Four years ago already? Maaaaaaaaaan. We've gotten so much more ... umm, *vintage* since then. Photo by Jason S. Yadao.

And it reminded me, "Welp, blogger boy, your HawaiiCon vacation's over, time to get back to work and write a new post."

Here's why: The latest edition of Mini Con will be held four years and two days after I posted that picture. This is one of those events that your friendly neighborhood otaku blogger's been covering for a long time -- this is its seventh year, in fact, making it the second longest continually running event I've covered, behind only Kawaii Kon.

This year's edition of the Mini Con flyer, by Audra Furuichi. Courtesy image.

This year's edition of the Mini Con flyer, by Audra Furuichi. Courtesy image.

The formula that McCully-Moiliili Library branch manager Hillary Chang has followed every year is simple, yet effective: Bring in artists Jon Murakami, Audra Furuichi and Kevin Sano as the foundation; supplement with at least one more rotating guest; host a stamp rally and give away prizes throughout the day; give patrons a chance to cosplay.  (This year's rotating guest is artist Mark Gould, a member of the Hawaiian Comic Book Alliance who's done a fair amount of freelance work over the last few years, including covers for Slave Labor Graphics' Model A and contributions to Christopher Caravalho's Aumakua: Guardians of Hawaii books.)

Not everyone has the time, money and/or energy to attend one or (for the most hard-core crazy among us) several of the otaku conventions held around the state every year; Mini Con's existed as an option for people to get a free taste of convention life, a slice of Artist Alley in a library setting. This is also going to be Audra's last event as a vendor for this year, so this will be your last chance to pick up some nemu*nemu merchandise or some of her lovely, lovely original artwork from her in person until ... well, Kawaii Kon next spring, I reckon.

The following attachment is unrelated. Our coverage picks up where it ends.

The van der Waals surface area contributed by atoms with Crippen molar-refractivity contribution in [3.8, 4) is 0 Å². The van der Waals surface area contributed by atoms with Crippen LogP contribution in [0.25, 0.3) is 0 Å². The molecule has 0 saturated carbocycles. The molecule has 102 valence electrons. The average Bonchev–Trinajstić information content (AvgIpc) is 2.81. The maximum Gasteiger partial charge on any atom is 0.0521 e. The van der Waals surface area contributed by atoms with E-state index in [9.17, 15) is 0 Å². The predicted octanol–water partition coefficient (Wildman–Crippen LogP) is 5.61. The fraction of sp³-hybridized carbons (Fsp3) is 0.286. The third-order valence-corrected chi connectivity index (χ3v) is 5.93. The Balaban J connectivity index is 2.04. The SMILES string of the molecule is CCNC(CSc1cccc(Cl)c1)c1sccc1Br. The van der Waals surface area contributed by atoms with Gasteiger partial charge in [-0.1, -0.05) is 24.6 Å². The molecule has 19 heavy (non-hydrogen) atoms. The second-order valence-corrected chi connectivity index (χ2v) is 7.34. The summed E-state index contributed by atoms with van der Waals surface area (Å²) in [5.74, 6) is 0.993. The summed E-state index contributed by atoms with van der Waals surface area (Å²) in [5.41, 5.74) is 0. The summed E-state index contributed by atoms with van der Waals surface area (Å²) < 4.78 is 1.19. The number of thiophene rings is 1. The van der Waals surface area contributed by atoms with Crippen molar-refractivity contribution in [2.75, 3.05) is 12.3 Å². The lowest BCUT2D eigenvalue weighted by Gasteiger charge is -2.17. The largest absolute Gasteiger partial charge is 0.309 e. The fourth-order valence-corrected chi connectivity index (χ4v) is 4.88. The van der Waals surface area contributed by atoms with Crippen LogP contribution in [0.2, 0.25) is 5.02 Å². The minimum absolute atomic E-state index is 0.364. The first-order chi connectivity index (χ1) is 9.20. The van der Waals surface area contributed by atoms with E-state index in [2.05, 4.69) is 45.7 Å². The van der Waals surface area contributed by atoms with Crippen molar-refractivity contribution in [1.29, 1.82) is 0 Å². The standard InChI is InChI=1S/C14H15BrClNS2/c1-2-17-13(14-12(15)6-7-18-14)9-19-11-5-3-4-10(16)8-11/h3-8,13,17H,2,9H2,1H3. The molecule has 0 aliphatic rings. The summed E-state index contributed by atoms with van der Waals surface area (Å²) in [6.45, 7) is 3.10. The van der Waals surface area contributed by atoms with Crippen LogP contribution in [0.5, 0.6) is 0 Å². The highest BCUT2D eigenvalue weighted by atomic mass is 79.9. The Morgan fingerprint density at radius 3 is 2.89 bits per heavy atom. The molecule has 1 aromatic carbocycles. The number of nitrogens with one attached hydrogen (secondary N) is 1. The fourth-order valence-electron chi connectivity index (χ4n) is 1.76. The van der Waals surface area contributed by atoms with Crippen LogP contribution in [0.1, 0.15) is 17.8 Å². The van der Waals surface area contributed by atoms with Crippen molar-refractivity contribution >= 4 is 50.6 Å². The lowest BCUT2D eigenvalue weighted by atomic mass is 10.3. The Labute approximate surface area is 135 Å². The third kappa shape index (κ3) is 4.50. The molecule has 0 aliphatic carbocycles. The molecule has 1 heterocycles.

All of this is happening from 10 a.m. to 2 p.m. Saturday at the library, 2211 S. King St.; parking at the library is limited, so either plan on showing up early, go across the street to Ross Dress For Less (which has graciously opened up its lot for use by library patrons) or bring a handful of coins to feed the meters. For more information, call 973-1099.

HawaiiCon! We're here!

By
September 15th, 2016



WAIKOLOA, Hawaii >> Sometimes you just have to break with the status quo to make things finally work.

Case in point: this post. For a few weeks now, I'd been planning to publish a post around this time featuring the fourth participant in Con-athon 2016 and the only one to be held on one of the neighbor islands: HawaiiCon. It starts today around 3 p.m. and runs through Sunday; the 30+ guests include actors Walter Koenig, Nichelle Nichols and Jonathan Frakes from the Star Trek franchise, voice actor Vic Mignogna, Futurama artist and Bongo Comics co-founder Bill Morrison, and Hawaiian Comic Book Alliance members Sam Campos, Christopher Caravalho and Bryan Revell. Passes are $25 general, $10 children ages 6-12 today; $66 general, $35 children for single-day passes Friday-Sunday; and $169 general, $79 children for four-day passes.

Mauna Lani gives all its guests leis like this on check-in. Also, the key cards are con-branded. So cool! Photo by Jason S. Yadao.